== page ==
Traffic is backed up along the Sterling Highway after the proximity of the Swan Lake Fire caused a road closure on Aug. 19, 2019. (Photo by Victoria Petersen/Peninsula Clarion)

Traffic is backed up along the Sterling Highway after the proximity of the Swan Lake Fire caused a road closure on Aug. 19, 2019. (Photo by Victoria Petersen/Peninsula Clarion)

Swan Lake Fire delays deliveries across peninsula

The Swan Lake Fire has been growing for over a week now, causing delays and closures on the Sterling Highway between Cooper Landing and Sterling. The traffic stops, some of which have been nearly 24 hours long, have delayed delivery trucks carrying grocery store necessities.

Dusty Steinbeck, the owner of Country Foods IGA, said the road closures have caused delays of delivery trucks on both sides of the highway. He said the longest delay the store had was Sunday, Aug. 18 when the road was closed for over 20 hours. The delivery was supposed to come in Sunday, but shelves didn’t get stocked until Monday night.

Last week, at Fred Meyer, five trucks were held up in the Sterling Highway Road closure, Jeffery Temple, director of corporate affairs for Fred Meyer, said.

He said the company is monitoring the road closures.

Road closures are continuing to impact deliveries into this week. The Kenai Peninsula College apologized to students over Facebook, Tuesday afternoon, because a delivery truck carrying required textbooks hadn’t made it to the college.

In Homer at Save-U-More grocery store, on Friday, manager Mark Hemstreet said the Sterling Highway road closures and delays affected deliveries from Anchorage, especially of perishable items like bread and eggs and soft drinks and alcohol.

“We received no delivery Monday (Aug. 19),” he said. “The Monday delivery showed up Tuesday night. We’re almost two days behind. We’re just getting caught up now.”

When news got out of road closures on Monday, sales spiked, Hemstreet said.

“We had a really good day Monday. We probably had about 10-15% higher sales. Some of it was back to school and some of it was panic buying, I think,” he said. “… That added to the problem. We didn’t get deliveries and then we sold out. It was like a hurricane.”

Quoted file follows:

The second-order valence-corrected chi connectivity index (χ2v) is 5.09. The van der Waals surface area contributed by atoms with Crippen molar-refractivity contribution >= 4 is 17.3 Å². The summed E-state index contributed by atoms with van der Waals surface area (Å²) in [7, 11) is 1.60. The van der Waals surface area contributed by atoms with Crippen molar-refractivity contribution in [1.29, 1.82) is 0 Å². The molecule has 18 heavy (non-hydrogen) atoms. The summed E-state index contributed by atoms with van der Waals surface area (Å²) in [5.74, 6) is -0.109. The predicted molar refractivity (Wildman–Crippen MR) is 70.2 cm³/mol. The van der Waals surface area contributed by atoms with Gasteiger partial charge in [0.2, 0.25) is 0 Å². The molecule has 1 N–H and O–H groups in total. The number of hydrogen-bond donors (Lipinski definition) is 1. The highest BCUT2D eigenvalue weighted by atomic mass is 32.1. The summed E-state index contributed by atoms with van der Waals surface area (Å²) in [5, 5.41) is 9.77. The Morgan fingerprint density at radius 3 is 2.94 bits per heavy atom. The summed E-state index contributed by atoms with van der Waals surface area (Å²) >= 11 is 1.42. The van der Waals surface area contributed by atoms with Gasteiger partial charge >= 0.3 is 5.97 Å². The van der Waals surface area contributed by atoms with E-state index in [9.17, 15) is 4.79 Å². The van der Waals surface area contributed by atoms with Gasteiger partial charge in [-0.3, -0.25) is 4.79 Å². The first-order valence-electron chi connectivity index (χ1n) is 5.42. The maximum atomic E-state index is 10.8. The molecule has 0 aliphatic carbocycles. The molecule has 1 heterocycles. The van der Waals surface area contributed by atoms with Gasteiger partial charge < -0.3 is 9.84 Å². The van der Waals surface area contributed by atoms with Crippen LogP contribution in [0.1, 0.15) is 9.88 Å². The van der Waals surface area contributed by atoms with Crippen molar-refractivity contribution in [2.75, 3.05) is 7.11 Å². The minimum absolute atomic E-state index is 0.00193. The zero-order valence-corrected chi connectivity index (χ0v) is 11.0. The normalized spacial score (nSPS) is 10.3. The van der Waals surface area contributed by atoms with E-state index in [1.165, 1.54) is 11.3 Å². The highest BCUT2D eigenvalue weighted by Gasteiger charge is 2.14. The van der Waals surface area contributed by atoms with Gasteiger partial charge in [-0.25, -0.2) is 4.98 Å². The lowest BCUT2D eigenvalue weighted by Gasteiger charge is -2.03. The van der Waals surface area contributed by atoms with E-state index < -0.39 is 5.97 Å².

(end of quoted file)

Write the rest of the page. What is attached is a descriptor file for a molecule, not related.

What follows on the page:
Save-U-More also gets a weekly delivery from the Lower 48 that arrives in Anchorage on Sunday and is delivered to Homer on Tuesday. That shipment didn’t arrive until Thursday morning, Aug. 22. The delayed shipments also threw a wrench into Save-U-More work schedules. Stockers did other tasks when shipments didn’t come in and then when shipments came they had to unload two trucks instead of one.

“They just had to work longer hours, a little bit of overtime,” Hemstreet said. “… It’s interesting for them. They pulled it off. … As of today we’re back on schedule until further notice.”

The Grog Shop in Homer also had similar delivery delays, said owner Mel Strydom. The business has three locations, the main store and warehouse on Pioneer Avenue, the Rum Locker in Old Town Homer and the Grog Shop East on East End Road. Strydom said one delivery was delayed about four or five hours and another was delayed a day, with a Thursday delivery pushed back to Friday.

“Those were big deliveries, both of those,” he said.

Strydom said that because he keeps a good stock at his warehouse, the road closures or delays didn’t cause shortages.

“We never ran out,” he said.

Like Save-U-More, the Grog Shop saw an increase in sales, Strydom said.

“The first day of the road closure (Aug. 19) … I had a lot of people here,” he said. “I won’t say panic buying. My sales were up 25% that day. They heard the road was closed. They had to get the important items — it was like a Friday on a Monday.”

The road closure and smoke also has affected hotels, restaurants and other tourism businesses. At Land’s End Resort at the end of the Homer Spit, the road closure worked both ways, said general manager Lea Miller.